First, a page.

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Elizabeth Street by Laurie Fabiano
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Elizabeth Street (original 2006; edition 2011)

by Laurie Fabiano

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3631829,902 (3.81)16
Member:CNeedham
Title:Elizabeth Street
Authors:Laurie Fabiano
Info:Mariner Books (2011), Edition: Revised, Paperback, 400 pages
Collections:Your library
Rating:***
Tags:2012, fiction

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Elizabeth Street by Laurie Fabiano (2006)

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I have mixed feelings about this one. This book is a fictionalized account of the author's own family history and indeed, with a kidnapping as the central drama, its a more interesting family history than most. And I do love an inter-generational family history. The story was interesting enough to keep me reading until the end and Giovanna herself is a formidable character. She must have been an amazing person in real life.

That said, the book suffers from a few different problems. The shifting perspectives between the narrator and Giovanna's story seem to be there to add drama and some tension, but they don't do much to actually drive the story forward and we're never quite sure what drives the present-day narrator to investigate her own family history. The central story of the kidnapping, while interesting, resolves much in the way that we'd expect--the family pays ransom and finally secures Angelina's release, so the suspense, conflict, and tension largely has to come from Giovanna's role. The writing isn't bad, per se, but its not particularly engaging and struggles with finding the right tone and voice, making it rely too much on dialog to do the heavy lifting of moving the story forward.. Another reviewer said that the *feeling* of New York never really comes across to the reader and I'd agree. Despite the urban grittiness of turn-of-the-century New York, we never do get a feeling for the city outside of Giovanna's perceptions. I would have also liked to see more historical context--how does this family's story fit into what we know about Italian immigration? How does it change our perceptions of Italian immigrants? Perhaps widening the cast of characters or inserting the perspective of an omniscient narrator would have helped make the story a bit more complex and help it connect with some bigger themes. ( )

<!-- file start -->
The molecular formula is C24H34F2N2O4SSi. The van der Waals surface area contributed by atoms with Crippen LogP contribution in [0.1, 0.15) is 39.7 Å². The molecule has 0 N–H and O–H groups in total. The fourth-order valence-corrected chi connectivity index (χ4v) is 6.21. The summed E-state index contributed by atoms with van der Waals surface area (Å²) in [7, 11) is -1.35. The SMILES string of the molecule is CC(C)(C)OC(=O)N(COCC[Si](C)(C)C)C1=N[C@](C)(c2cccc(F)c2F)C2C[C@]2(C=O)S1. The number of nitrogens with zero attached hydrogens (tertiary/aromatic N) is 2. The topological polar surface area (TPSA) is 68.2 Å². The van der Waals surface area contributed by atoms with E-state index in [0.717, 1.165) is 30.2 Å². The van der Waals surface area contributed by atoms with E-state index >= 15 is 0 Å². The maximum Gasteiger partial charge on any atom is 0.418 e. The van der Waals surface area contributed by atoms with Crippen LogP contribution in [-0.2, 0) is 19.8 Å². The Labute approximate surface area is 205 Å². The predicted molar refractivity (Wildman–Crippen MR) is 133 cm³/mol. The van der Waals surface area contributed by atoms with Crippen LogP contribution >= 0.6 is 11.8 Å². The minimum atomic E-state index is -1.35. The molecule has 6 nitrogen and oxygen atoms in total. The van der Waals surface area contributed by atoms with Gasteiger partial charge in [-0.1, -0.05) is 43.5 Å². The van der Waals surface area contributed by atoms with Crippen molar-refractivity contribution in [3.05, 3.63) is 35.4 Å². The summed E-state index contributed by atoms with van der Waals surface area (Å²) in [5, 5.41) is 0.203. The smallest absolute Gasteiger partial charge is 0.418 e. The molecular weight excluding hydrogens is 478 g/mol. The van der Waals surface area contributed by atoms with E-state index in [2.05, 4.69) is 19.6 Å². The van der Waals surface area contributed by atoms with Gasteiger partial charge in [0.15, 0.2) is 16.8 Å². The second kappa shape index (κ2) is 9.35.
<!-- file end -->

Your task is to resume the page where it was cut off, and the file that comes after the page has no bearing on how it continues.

lisamunro | Oct 26, 2014 |
This was an eye-opening look at what southern Italian immigrants faced when they came to America in the early 1900's. A very good read! ( )
1 vote Dmtcer | Jun 3, 2014 |
(11) This was a Kindle Lenders Library Book for me - which I am learning means 'not so good.' This was genre fiction. A melodramatic portrayal of the life of Italian immigrants to NYC in the early 1900's. This story was based on the true story of the author's grandmothers kidnapping by the 'Black Hand' which was the precursors to the mafia. So in that respect - interesting; but the author despite being well-researched writes very pedestrian prose.

So the good -- easy reading and interesting subject matter as my Italian relatives emigrated around the same time except landed in New England. And the bad is as above. I loved books like these when I was in my teens and 20's but I am now looking for more artistry.

Sigh. As irresistible as a free book a month is - I am almost to the point of bailing on the 'Lenders Library.' A generous 3 stars due to my Italian ancestry! ( )
1 vote jhowell | Apr 28, 2014 |
As a genealogist, I think this was a great book. I loved it !! ( )
  canavanmarchese94 | Feb 23, 2014 |
I have this book available to lend to a Kindle owner for 14 days. Send me a pm or post if you are interested! ( )
  iammoore | Jan 11, 2014 |
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Giovanna Costa, reeling from personal tragedies, tries to make a new life for herself at the turn of the twentieth century in New York City's Little Italy.

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